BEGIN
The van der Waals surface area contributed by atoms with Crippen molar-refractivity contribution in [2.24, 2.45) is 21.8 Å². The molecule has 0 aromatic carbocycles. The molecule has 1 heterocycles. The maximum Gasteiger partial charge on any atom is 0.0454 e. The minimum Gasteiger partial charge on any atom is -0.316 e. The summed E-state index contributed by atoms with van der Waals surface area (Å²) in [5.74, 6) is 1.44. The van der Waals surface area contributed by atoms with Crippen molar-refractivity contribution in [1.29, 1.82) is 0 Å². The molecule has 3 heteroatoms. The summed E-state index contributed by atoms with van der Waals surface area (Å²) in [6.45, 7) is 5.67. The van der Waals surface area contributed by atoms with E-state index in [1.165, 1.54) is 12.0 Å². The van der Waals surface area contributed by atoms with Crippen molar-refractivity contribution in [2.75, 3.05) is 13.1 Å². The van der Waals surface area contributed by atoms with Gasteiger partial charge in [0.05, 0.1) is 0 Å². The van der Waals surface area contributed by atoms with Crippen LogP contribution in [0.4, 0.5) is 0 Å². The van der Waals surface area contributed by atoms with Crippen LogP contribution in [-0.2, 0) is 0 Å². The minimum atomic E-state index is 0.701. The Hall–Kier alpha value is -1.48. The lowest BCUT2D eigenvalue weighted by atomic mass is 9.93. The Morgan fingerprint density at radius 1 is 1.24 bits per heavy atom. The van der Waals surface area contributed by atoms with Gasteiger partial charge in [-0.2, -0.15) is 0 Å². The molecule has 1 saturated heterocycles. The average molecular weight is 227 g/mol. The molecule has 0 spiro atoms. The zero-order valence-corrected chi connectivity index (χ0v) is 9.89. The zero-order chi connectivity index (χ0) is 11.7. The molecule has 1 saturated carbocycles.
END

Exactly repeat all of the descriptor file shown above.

The van der Waals surface area contributed by atoms with Crippen molar-refractivity contribution in [2.24, 2.45) is 21.8 Å². The molecule has 0 aromatic carbocycles. The molecule has 1 heterocycles. The maximum Gasteiger partial charge on any atom is 0.0454 e. The minimum Gasteiger partial charge on any atom is -0.316 e. The summed E-state index contributed by atoms with van der Waals surface area (Å²) in [5.74, 6) is 1.44. The van der Waals surface area contributed by atoms with Crippen molar-refractivity contribution in [1.29, 1.82) is 0 Å². The molecule has 3 heteroatoms. The summed E-state index contributed by atoms with van der Waals surface area (Å²) in [6.45, 7) is 5.67. The van der Waals surface area contributed by atoms with E-state index in [1.165, 1.54) is 12.0 Å². The van der Waals surface area contributed by atoms with Crippen molar-refractivity contribution in [2.75, 3.05) is 13.1 Å². The van der Waals surface area contributed by atoms with Gasteiger partial charge in [0.05, 0.1) is 0 Å². The van der Waals surface area contributed by atoms with Crippen LogP contribution in [0.4, 0.5) is 0 Å². The van der Waals surface area contributed by atoms with Crippen LogP contribution in [-0.2, 0) is 0 Å². The minimum atomic E-state index is 0.701. The Hall–Kier alpha value is -1.48. The lowest BCUT2D eigenvalue weighted by atomic mass is 9.93. The Morgan fingerprint density at radius 1 is 1.24 bits per heavy atom. The van der Waals surface area contributed by atoms with Gasteiger partial charge in [-0.2, -0.15) is 0 Å². The molecule has 1 saturated heterocycles. The average molecular weight is 227 g/mol. The molecule has 0 spiro atoms. The zero-order valence-corrected chi connectivity index (χ0v) is 9.89. The zero-order chi connectivity index (χ0) is 11.7. The molecule has 1 saturated carbocycles.